The Rogers Foundation announces a second landmark gift, building on its $130 million gift in 2014, to sustain the Ted Rogers Centre for Heart Research in perpetuity and bring the promise of precision cardiac health to patients across Canada and globally. In 2014, the...
While the many ways that heart disease develops and progresses is complex, research has shown that one particular area is key: the sarcoplasmic reticulum (SR). The SR governs many critical functions in every cell – but is also responsible for biochemical changes, structural remodeling, and deterioration when disease is present.
Yet, how the SR structures or organizes itself is still quite unknown – particularly in cells with a highly differentiated network: like hear, like cardiomyocytes in the heart.
A new study from the Gramolini lab at the Ted Rogers Centre for Heart Research – in collaboration with SickKids senior scientist Ian Scott – has shone a new light into this area. It describes how a particular protein contributes to normal heart development and heart function, and how it regulates formation, maintenance, and function of the SR there.
What we now know about REEP5
That protein is called REEP5, the subject of their paper newly published in Nature Communications, and it has for years been the focus of Frank Shin-Haw Lee, a University of Toronto research trainee who earned one of the first Ted Rogers Centre’s Education Fund awards.
Lee has been investigating the role of REEP5 in maintaining the integrity and function of highly differentiated SR in the heart, and how it may contribute to heart failure.
“Our findings show that REEP5 plays a critical role in regulating cellular stress responses in heart muscle cells,” says Lee, who is a member of the Ted Rogers Centre’s Translational Biology and Engineering Program. “When REEP5 is depleted, it destabilizes the heart and reduces the amount of blood it is able to pump on each contraction. When we removed this protein in both mice and zebrafish, it distorted the structure and shape of cardiomyocytes and lead to cardiac dysfunction.”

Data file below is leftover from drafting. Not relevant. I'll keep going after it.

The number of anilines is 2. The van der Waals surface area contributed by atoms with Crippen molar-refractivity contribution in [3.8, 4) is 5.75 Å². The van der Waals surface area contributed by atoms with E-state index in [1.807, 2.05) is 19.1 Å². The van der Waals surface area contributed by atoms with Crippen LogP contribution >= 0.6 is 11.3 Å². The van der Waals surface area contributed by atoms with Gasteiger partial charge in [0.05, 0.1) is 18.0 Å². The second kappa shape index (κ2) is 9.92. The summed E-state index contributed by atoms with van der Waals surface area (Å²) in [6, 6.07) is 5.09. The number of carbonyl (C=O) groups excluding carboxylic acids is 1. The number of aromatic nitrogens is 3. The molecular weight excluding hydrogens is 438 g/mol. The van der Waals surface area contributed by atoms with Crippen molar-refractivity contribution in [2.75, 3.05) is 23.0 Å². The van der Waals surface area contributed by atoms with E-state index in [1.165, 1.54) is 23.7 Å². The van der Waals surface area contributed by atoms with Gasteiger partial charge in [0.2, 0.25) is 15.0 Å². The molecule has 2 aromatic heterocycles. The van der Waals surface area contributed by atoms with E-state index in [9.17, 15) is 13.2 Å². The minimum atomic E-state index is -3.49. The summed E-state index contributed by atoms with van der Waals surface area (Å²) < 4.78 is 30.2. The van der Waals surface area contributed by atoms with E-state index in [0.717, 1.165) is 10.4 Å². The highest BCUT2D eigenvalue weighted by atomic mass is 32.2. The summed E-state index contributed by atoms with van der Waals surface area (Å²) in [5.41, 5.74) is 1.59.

When cardiomyocytes are under sustained stress from disease or dysfunction, cellular pathways through the SR can ultimately lead to cell death and to heart failure. This research team believes that REEP5 is a vital part of how the SR forms, how it responds to stress, how it regulates calcium (essential for heart health) and, ultimately, how the heart itself functions and develops. The more we can understand how REEP5 functions in the heart, the more we can see how heart failure may develop amidst a SR in stress.
Possible new therapies on the horizon
Sina Hadipour-Lakmehsari, co-first author and U of T medical student, says these findings provide new insight into heart disease in patients. “It is clearly an important protein for cardiac development and function and, combined with future human studies, we may begin to unearth new potential therapies,” Hadipour-Lakmehsari says. “In the lab, we can continue studying REEP5 in genetic studies to help shed light on diseases whose causes remain unknown.”
“This study is among the first in the world to show that the REEP5 protein plays an essential role in the stress responses that often lead to heart failure,” says Anthony Gramolini, principal investigator and professor of physiology at U of T. “Deciphering the complex layers of heart function on a cellular level will help us generate new therapeutic and preventative strategies for heart failure.”
This research was funded by a Ted Rogers Centre Innovation Fund seed grant to Profs. Gramolini and Scott, a Natural Science and Engineering Research Council grant and a Canadian Institutes of Health Research grant to Prof. Gramolini.
Top photo: Harhsa Murthy, Frank Shin-Haw Lee, Sina Hadipour-Lakmehsari
Middle photo: Anthony Gramolini, Lee, Murthy, Hadipour-Lakmehsari, Ian Scott